Tuesday, January 31, 2012
Ruth and I spent the weekend dodging crowds on the slopes above Big Bear Lake. Having just returned from Big Sky MT, I am having trouble re-adjusting to the masses of people on these runs. At times it felt that there were more people on one tiny Big Bear run than we would see in a whole day in MT. C'est la vie. It goes with the terrain. We had a very good time. I got some good jumps in, and played in the park for a while. It was a fun weekend. Other than that, I don't have a lot to share. I'll be back with some dirt soon.
|I kinda like that they've kept this awful poster from the 80's.|
|This silly logo dates back to the 50's|
|Some snow would be nice!|
Tuesday, January 24, 2012
Sunday, January 22, 2012
Ruth and I, with Michelle and Chris, took a day off from the slopes due to arctic temps, high winds, and an heavy snow front that was projected to hit Big Sky by noon. These are not ideal conditions for skiing when you are so close to Canada, which everybody knows is where all the cold air comes from. So instead of getting hypothermic and blown about on a chair lift, we decided to drive the hour and a half over to the north entrance of Yellowstone. Unfortunately, the north entrance is the only access by vehicle to the park during the winter season. The west entrance is only a half hour south of Big Sky, and is the easiest route to such sights as Old Faithful, but of course that entrance is closed this time of year. An additional bummer because the town of West Yellowstone is home to a neat Grizzly Bear/Wolf center, which would have been cool to see (next time).
Anyhow, we called the park roads line, figured out what was available to those just wanting to tour the park in their car (which wasn't much), and started driving. I'm glad we went, for it turned into a cool, laid back, North American safari. By the time we left the park we had seen herds of bison, elk (wapiti), white tail deer, and big horn sheep, as well as an assortment of birds. Along the way we explored an very active geothermal site called Mammoth Hot Springs. The springs does indeed cover a large area and many strange mineral formations have grown out of the springs over the years.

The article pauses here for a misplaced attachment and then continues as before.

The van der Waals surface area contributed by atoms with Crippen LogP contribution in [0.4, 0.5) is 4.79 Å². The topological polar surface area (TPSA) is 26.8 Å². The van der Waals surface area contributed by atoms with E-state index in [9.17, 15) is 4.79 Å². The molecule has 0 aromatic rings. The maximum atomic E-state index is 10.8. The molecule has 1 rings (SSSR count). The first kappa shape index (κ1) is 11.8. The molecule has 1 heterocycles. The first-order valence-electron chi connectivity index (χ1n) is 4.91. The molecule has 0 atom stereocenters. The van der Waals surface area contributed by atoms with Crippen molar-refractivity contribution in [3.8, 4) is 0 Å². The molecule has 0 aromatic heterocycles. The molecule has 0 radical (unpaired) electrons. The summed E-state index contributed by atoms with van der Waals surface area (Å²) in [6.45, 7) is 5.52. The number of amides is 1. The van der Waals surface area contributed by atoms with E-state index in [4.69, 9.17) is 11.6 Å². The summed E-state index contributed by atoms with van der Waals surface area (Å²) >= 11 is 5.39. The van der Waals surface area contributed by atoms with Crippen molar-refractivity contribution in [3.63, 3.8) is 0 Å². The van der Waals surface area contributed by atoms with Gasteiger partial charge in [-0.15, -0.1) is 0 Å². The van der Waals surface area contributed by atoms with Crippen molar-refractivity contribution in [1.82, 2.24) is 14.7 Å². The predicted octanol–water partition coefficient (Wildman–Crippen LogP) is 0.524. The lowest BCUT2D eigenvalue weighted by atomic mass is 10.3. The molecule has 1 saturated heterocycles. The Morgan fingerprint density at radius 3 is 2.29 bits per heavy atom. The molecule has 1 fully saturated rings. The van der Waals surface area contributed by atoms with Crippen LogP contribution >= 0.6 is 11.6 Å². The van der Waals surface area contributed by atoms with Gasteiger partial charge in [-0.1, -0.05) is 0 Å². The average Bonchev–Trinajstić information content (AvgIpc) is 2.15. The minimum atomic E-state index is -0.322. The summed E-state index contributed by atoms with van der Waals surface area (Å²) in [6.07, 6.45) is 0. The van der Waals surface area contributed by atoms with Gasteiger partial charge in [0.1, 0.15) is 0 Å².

Though there are services that get one into the true interior of the park during the winter season, I hope to show that just a few hours in the park are worth taking the time. All this basically off the road.
|Ruth, on a section of the Mammoth Hot Springs observation trail.|
|This is the remains of a geothermal spring, called The Liberty Cap.|
This tufa stands about 35 ft tall.
|Above and below: springs and stream vents of lower Mammoth Hot Springs. I like the tiered mineral formations found here.|
|Above and below: you aren't supposed to walk out to these pools. Something about this being unstable ground over unseen steam shafts.|
|Big vistas. Everywhere.|
|Above and below: coral-like constructions of hot spring minerals.|
|Ruth getting steam-cleaned on the walk out to the infinity pool.|
|Above and below: Upper Mammoth Hot Springs.|
|The bridge on the way to Tower Roosevelt and Petrified Tree.|
|Ruth and I, at Undine Falls overlook.|
|Big Bull Buffalo|
|White Tail Deer|
|The North Entrance Arch. The side one sees when entering the park|
states, "For the good of Man". Beyond is the shining metropolis
of Gardiner, MT. This arch also defines the border between Montana and Wyoming.
|Welcome to Montaneee! One thing Montana does well is|
the preparation and serving of red meat.
|Taxyderrmy'ed critters lend frontier authenticity to this|
store's offerings of cheap tourist crap from China.
|Sun is shining, temps are plunging.|
|On our way back from Yellowstone to Big Sky we drove right through a pretty good snow storm. This, of course, means that tomorrow's skiing will be excellent.|
|I actually enjoy driving in the snow. Always use the transmission. Never use the brakes.|
|Ruth & Michelle.|
|A view of our accommodations.|
|I got a good laugh out of this.|
|Above and below: Dining at Buck's T-4 grill.|